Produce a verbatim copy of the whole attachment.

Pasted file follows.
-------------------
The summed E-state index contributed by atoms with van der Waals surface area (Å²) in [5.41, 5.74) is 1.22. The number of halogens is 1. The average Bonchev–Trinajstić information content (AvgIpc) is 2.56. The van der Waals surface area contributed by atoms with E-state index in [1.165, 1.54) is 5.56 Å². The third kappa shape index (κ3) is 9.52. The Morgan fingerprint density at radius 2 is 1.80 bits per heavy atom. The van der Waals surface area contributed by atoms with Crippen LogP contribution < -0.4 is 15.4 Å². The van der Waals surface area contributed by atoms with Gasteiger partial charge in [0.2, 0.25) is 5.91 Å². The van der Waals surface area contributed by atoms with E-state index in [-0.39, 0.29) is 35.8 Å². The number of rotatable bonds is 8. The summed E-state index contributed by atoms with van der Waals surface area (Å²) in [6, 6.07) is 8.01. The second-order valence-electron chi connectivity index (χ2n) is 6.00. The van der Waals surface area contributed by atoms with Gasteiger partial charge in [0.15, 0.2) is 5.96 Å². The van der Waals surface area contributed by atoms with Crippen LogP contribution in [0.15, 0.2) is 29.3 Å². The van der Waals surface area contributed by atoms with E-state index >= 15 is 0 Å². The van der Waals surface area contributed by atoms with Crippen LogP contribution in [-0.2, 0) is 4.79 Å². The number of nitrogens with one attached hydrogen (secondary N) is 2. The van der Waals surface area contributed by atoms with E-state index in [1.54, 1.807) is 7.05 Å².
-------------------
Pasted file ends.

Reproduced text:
The summed E-state index contributed by atoms with van der Waals surface area (Å²) in [5.41, 5.74) is 1.22. The number of halogens is 1. The average Bonchev–Trinajstić information content (AvgIpc) is 2.56. The van der Waals surface area contributed by atoms with E-state index in [1.165, 1.54) is 5.56 Å². The third kappa shape index (κ3) is 9.52. The Morgan fingerprint density at radius 2 is 1.80 bits per heavy atom. The van der Waals surface area contributed by atoms with Crippen LogP contribution < -0.4 is 15.4 Å². The van der Waals surface area contributed by atoms with Gasteiger partial charge in [0.2, 0.25) is 5.91 Å². The van der Waals surface area contributed by atoms with E-state index in [-0.39, 0.29) is 35.8 Å². The number of rotatable bonds is 8. The summed E-state index contributed by atoms with van der Waals surface area (Å²) in [6, 6.07) is 8.01. The second-order valence-electron chi connectivity index (χ2n) is 6.00. The van der Waals surface area contributed by atoms with Gasteiger partial charge in [0.15, 0.2) is 5.96 Å². The van der Waals surface area contributed by atoms with Crippen LogP contribution in [0.15, 0.2) is 29.3 Å². The van der Waals surface area contributed by atoms with E-state index >= 15 is 0 Å². The van der Waals surface area contributed by atoms with Crippen LogP contribution in [-0.2, 0) is 4.79 Å². The number of nitrogens with one attached hydrogen (secondary N) is 2. The van der Waals surface area contributed by atoms with E-state index in [1.54, 1.807) is 7.05 Å².